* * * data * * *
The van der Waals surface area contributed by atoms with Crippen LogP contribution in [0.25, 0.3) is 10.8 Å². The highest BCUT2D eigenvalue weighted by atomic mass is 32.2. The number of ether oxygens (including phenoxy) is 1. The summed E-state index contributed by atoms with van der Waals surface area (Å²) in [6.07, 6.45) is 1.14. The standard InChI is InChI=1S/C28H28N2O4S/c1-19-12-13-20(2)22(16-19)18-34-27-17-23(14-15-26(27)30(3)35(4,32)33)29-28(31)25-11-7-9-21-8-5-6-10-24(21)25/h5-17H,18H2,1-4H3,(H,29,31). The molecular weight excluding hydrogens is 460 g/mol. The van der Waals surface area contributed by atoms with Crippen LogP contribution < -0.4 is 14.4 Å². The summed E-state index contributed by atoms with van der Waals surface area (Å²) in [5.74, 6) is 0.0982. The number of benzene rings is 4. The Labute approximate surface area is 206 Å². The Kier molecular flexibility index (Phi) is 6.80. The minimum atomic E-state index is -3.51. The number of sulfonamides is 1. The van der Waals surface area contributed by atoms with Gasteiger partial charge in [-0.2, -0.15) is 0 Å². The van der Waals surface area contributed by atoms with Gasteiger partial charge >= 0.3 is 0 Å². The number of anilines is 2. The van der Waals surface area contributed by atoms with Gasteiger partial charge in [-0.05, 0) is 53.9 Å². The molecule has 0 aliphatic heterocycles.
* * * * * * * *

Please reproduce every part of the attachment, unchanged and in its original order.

The van der Waals surface area contributed by atoms with Crippen LogP contribution in [0.25, 0.3) is 10.8 Å². The highest BCUT2D eigenvalue weighted by atomic mass is 32.2. The number of ether oxygens (including phenoxy) is 1. The summed E-state index contributed by atoms with van der Waals surface area (Å²) in [6.07, 6.45) is 1.14. The standard InChI is InChI=1S/C28H28N2O4S/c1-19-12-13-20(2)22(16-19)18-34-27-17-23(14-15-26(27)30(3)35(4,32)33)29-28(31)25-11-7-9-21-8-5-6-10-24(21)25/h5-17H,18H2,1-4H3,(H,29,31). The molecular weight excluding hydrogens is 460 g/mol. The van der Waals surface area contributed by atoms with Crippen LogP contribution < -0.4 is 14.4 Å². The summed E-state index contributed by atoms with van der Waals surface area (Å²) in [5.74, 6) is 0.0982. The number of benzene rings is 4. The Labute approximate surface area is 206 Å². The Kier molecular flexibility index (Phi) is 6.80. The minimum atomic E-state index is -3.51. The number of sulfonamides is 1. The van der Waals surface area contributed by atoms with Gasteiger partial charge in [-0.2, -0.15) is 0 Å². The van der Waals surface area contributed by atoms with Gasteiger partial charge >= 0.3 is 0 Å². The number of anilines is 2. The van der Waals surface area contributed by atoms with Gasteiger partial charge in [-0.05, 0) is 53.9 Å². The molecule has 0 aliphatic heterocycles.